“Praying the rosary and other devotional prayers, novenas, etc., are good as well. Contemplation and meditation in one’s own private space is good (inside or outside of church),” said Father Spano.

He emphasized, “One thing that participating in Sunday Mass and/or daily Mass should do is guarantee some dimension of ‘thanksgiving’ because the word Eucharist literally means ‘thanksgiving.’ There needs to be an intentionality to gratitude in all ways of praying, but in the celebration of the Eucharist the first movement is: “I/We are going to do thanksgiving.”

“The first movement is not what I get out of it or not (that helps), but the need personally and as a community is to give our gratitude to God. Then God says (I think), ‘I’m grateful for your gratitude so I’m going to give you more of me.’ I’m pretty sure the movement of Lent is subtracting ‘too much me’ in order to let God in at Mass, in various ways of praying, and in God’s presence within us.”

The two greatest aids in the spiritual life are prayer and the sacraments, according to Father Brent Maher, pastor of St. Ann Church in Morganza.

“The Mass is a perfect place to put ourselves if we are hoping to deepen our faith in the Lord. The journey into the desert is a time of self-reflection when we can get down to the most important things, stripping away the extras that often cling to us. The experience of daily Mass is somewhat comparable,” he said.

Father Maher talked about how daily Mass helps people better understand the Sunday Mass.

“The Sunday experience has all the bells and whistles, so to speak, but the daily Mass is the quiet humble encounter with Jesus. The readings at Mass on Sundays are helpful in hitting the high points of the Lenten season, but the daily Mass readings also help us to dig a bit deeper into the meaning of the season. Additionally, the personal encounter with Jesus Christ in the Eucharist is a blessed time in which we can really allow Christ to become a greater part of our day, purifying us little by little and helping us to become the best we can be each day.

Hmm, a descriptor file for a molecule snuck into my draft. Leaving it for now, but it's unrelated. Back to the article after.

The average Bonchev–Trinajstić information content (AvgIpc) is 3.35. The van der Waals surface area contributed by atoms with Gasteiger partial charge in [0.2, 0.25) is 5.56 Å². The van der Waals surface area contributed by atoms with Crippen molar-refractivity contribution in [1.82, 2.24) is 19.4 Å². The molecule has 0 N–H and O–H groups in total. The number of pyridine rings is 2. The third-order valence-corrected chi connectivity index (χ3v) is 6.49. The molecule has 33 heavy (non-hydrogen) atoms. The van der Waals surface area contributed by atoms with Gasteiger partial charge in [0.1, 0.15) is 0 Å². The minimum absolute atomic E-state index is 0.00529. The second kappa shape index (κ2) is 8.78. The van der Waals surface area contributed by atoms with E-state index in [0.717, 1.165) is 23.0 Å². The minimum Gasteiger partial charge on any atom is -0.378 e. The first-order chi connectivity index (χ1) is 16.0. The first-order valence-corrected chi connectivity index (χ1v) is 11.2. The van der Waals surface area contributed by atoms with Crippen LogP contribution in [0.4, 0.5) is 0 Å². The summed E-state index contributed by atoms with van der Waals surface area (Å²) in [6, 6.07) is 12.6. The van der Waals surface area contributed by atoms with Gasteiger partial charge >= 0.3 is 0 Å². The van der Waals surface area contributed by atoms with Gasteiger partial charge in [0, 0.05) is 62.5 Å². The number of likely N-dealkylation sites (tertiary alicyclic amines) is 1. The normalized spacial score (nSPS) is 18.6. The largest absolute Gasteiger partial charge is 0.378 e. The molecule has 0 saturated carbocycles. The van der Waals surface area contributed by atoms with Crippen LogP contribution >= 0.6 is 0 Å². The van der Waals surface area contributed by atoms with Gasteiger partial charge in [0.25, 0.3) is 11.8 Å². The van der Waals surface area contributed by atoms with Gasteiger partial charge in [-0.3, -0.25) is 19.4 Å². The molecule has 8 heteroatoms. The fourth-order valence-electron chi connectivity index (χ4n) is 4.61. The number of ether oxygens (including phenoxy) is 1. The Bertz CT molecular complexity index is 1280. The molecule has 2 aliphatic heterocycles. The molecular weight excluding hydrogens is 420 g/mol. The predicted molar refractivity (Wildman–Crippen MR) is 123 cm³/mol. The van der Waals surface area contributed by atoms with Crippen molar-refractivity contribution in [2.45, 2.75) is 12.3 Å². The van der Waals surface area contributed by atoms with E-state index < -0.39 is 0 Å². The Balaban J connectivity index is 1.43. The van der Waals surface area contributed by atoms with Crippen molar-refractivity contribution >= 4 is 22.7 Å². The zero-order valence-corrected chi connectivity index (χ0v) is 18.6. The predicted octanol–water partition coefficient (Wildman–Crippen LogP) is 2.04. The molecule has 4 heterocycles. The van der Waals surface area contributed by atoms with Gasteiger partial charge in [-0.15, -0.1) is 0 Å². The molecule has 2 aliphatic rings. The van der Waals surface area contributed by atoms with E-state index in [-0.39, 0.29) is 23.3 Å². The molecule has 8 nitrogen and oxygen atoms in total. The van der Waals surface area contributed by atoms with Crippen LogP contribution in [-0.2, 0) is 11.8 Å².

“I have noticed that parishioners who come to daily Mass soon develop a love for it. I have often heard from parishioners how they enjoy the quietness of it, how the liturgical feasts of saints gives them great insight and encouragement in their own faith, and how they understand the Mass much more on Sundays. Whether it’s in knowledge or in prayer, a greater richness is always a blessing to the individual and to the larger community.”

The priest noted that the offertory procession, music, intercessions, sign of peace and even the homily, are sometimes absent from the daily Mass, which helps people see what is most important: worship.

“The reading of the word of God in Scripture and the offering of the holy sacrifice in the Eucharist constitute the two main parts of the Mass, and daily Mass highlights this in a profound way by showing that when all else is stripped away, this is the essence of why we are there: to meet Jesus Christ in word and flesh,” Father Maher said

“This understanding, rather than devaluing the Sunday Mass, has a way of making the procession, music, intercession, etc., even more special and celebratory when we experience them. It shows the great solemnity that Sunday is truly supposed to have for us as Christians.”